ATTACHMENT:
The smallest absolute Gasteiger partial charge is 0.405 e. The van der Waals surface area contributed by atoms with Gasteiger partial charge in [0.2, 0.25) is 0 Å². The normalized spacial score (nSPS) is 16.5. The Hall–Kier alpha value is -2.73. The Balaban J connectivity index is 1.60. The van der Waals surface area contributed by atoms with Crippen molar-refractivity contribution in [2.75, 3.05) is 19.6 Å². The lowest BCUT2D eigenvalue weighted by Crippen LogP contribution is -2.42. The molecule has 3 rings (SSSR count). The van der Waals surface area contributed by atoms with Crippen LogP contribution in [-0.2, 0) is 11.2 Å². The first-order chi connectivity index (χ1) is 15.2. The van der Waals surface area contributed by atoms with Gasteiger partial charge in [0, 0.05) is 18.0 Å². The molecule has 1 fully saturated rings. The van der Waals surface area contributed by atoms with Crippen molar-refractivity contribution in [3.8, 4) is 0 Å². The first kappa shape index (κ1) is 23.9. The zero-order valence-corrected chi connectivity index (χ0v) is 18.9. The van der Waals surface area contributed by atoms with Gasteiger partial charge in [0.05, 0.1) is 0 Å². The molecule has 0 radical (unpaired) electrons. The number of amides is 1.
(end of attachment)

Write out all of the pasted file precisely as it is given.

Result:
The smallest absolute Gasteiger partial charge is 0.405 e. The van der Waals surface area contributed by atoms with Gasteiger partial charge in [0.2, 0.25) is 0 Å². The normalized spacial score (nSPS) is 16.5. The Hall–Kier alpha value is -2.73. The Balaban J connectivity index is 1.60. The van der Waals surface area contributed by atoms with Crippen molar-refractivity contribution in [2.75, 3.05) is 19.6 Å². The lowest BCUT2D eigenvalue weighted by Crippen LogP contribution is -2.42. The molecule has 3 rings (SSSR count). The van der Waals surface area contributed by atoms with Crippen LogP contribution in [-0.2, 0) is 11.2 Å². The first-order chi connectivity index (χ1) is 15.2. The van der Waals surface area contributed by atoms with Gasteiger partial charge in [0, 0.05) is 18.0 Å². The molecule has 1 fully saturated rings. The van der Waals surface area contributed by atoms with Crippen molar-refractivity contribution in [3.8, 4) is 0 Å². The first kappa shape index (κ1) is 23.9. The zero-order valence-corrected chi connectivity index (χ0v) is 18.9. The van der Waals surface area contributed by atoms with Gasteiger partial charge in [0.05, 0.1) is 0 Å². The molecule has 0 radical (unpaired) electrons. The number of amides is 1.